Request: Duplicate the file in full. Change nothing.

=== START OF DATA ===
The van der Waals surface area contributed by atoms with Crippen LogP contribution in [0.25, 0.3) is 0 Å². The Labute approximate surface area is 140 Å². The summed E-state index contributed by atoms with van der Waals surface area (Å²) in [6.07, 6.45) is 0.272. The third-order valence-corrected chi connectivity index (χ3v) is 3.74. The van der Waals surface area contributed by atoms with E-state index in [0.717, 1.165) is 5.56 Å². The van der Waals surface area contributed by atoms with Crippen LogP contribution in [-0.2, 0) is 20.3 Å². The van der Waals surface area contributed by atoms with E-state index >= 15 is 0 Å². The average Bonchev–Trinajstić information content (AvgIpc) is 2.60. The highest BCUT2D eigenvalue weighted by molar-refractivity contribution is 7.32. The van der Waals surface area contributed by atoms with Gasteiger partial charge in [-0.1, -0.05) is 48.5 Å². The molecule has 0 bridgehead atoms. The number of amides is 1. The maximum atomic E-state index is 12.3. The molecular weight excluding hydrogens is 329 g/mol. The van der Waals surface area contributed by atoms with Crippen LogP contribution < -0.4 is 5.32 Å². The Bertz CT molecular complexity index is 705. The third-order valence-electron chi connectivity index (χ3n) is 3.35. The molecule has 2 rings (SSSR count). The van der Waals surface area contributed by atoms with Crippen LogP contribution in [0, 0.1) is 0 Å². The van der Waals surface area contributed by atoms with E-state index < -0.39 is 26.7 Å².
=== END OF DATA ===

The van der Waals surface area contributed by atoms with Crippen LogP contribution in [0.25, 0.3) is 0 Å². The Labute approximate surface area is 140 Å². The summed E-state index contributed by atoms with van der Waals surface area (Å²) in [6.07, 6.45) is 0.272. The third-order valence-corrected chi connectivity index (χ3v) is 3.74. The van der Waals surface area contributed by atoms with E-state index in [0.717, 1.165) is 5.56 Å². The van der Waals surface area contributed by atoms with Crippen LogP contribution in [-0.2, 0) is 20.3 Å². The van der Waals surface area contributed by atoms with E-state index >= 15 is 0 Å². The average Bonchev–Trinajstić information content (AvgIpc) is 2.60. The highest BCUT2D eigenvalue weighted by molar-refractivity contribution is 7.32. The van der Waals surface area contributed by atoms with Gasteiger partial charge in [-0.1, -0.05) is 48.5 Å². The molecule has 0 bridgehead atoms. The number of amides is 1. The maximum atomic E-state index is 12.3. The molecular weight excluding hydrogens is 329 g/mol. The van der Waals surface area contributed by atoms with Crippen LogP contribution < -0.4 is 5.32 Å². The Bertz CT molecular complexity index is 705. The third-order valence-electron chi connectivity index (χ3n) is 3.35. The molecule has 2 rings (SSSR count). The van der Waals surface area contributed by atoms with Crippen LogP contribution in [0, 0.1) is 0 Å². The van der Waals surface area contributed by atoms with E-state index < -0.39 is 26.7 Å².